Confidence in science increased after the start of the epidemic

The researchers found that confidence in science grew during and after the pandemic. They came to this conclusion after conducting a series of surveys.

The research focused on investigating factors related to vaccination resistance. In one such survey, researchers asked more than 8,000 Americans from five states. Another survey asked nearly 7,000 people in 23 countries. Finally, one of them included more than 120,000 participants in 126 countries.

Using these questionnaires, the research team found that trust in science was a key factor in determining whether people intended to be vaccinated.

But what influenced the increase in confidence in science?

Scholars speak of “cognitive trust” which is based on trusting someone as a reliable source of information. When determining trustworthiness, there are three main factors: how we perceive the expert’s level of expertise, integrity, and tenderness.

The study was crucial to discovering the reason for this change in confidence in science. It was a research that was done in Germany. This measures confidence in science during the pandemic and the factors that influenced it.

For the study, 900 volunteers who were surveyed were used. The data obtained from it revealed that trust in science increased significantly after the start of the epidemic. This was due to positive assumptions about the expertise of scientists in their field.

On the other hand, the reason behind distrust of scientists is a lack of benevolence on the part of those who fund research in science. This situation could change if scientific communication emphasized the good intentions, values, and independence of scientists.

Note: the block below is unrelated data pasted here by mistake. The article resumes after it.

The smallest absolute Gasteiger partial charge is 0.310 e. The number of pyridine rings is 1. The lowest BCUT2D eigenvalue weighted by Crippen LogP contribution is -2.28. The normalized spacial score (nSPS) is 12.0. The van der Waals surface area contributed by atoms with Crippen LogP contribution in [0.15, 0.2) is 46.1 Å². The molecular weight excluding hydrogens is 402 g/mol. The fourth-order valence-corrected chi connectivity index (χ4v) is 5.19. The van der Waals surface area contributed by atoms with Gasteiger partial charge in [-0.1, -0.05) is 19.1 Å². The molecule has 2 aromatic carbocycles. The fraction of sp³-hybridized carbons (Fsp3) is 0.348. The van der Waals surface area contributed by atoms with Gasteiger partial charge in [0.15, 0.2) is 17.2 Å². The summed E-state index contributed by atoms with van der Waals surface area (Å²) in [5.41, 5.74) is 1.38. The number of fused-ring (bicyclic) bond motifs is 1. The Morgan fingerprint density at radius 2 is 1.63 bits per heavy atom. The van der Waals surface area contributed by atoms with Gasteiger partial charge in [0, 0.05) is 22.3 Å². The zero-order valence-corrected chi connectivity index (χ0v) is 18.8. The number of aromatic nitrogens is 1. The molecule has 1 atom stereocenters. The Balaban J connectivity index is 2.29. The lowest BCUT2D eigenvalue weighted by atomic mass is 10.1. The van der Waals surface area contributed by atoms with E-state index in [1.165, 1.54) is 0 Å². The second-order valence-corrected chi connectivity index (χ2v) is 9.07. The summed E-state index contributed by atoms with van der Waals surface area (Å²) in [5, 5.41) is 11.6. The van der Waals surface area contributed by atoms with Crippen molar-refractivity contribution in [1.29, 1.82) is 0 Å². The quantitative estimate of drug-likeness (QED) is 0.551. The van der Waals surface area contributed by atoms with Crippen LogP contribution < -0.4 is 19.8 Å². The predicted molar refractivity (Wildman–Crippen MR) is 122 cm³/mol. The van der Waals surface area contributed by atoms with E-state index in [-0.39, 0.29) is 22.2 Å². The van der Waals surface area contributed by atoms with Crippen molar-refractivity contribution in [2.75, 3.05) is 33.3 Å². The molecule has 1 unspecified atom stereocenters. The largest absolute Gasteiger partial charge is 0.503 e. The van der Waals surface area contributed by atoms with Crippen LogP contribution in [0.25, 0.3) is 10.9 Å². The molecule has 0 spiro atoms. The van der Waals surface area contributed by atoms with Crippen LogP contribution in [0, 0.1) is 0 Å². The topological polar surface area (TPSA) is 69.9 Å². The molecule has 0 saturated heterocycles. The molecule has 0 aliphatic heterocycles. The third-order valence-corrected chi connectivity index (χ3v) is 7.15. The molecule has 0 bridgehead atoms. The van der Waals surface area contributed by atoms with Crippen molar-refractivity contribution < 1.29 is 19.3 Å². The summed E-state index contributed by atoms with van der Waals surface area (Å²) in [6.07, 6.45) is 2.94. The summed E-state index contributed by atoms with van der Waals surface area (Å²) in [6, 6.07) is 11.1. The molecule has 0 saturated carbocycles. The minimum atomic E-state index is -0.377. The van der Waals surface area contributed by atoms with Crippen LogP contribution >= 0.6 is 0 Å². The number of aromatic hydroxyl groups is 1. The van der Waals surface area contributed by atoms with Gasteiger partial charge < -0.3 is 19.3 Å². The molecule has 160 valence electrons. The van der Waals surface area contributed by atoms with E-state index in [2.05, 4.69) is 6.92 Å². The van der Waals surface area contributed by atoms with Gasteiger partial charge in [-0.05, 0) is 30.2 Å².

Another study conducted in the United Kingdom examined perceptions of scholars’ expertise, integrity, and benevolence. Thanks to this research, it was possible to find out why people do not trust vaccination. This is because they are concerned about the side effects that may appear after application.

People trust science more after the pandemic. via pexels.

We trust scientists even when they admit they don’t know the answer

It has been proven by recent empirical studies that people are willing to trust those who can admit that they do not have a definite answer. Admitting our mistakes or conveying uncertainty is not harmful and may even be beneficial for trust.

By communicating our uncertainties transparently, we are seen as less prejudiced and willing to tell the truth.

Another characteristic of trustworthiness is that it can also be undermined by what is known as ‘association guilt’ or moral contagion, which is the psychological mechanism behind this belief.

This psychological process of “moral contagion” can affect our trust in many organizations or people who cooperate closely with each other. In the current climate, any person or organization that wants to be truly trusted must work to communicate their expertise, honesty and benevolence, and encourage those with whom they work to do the same.

references:

Why trust experts, even when they admit they don’t know the answer: https://phys.org/news/2022-03-experts-dont.html

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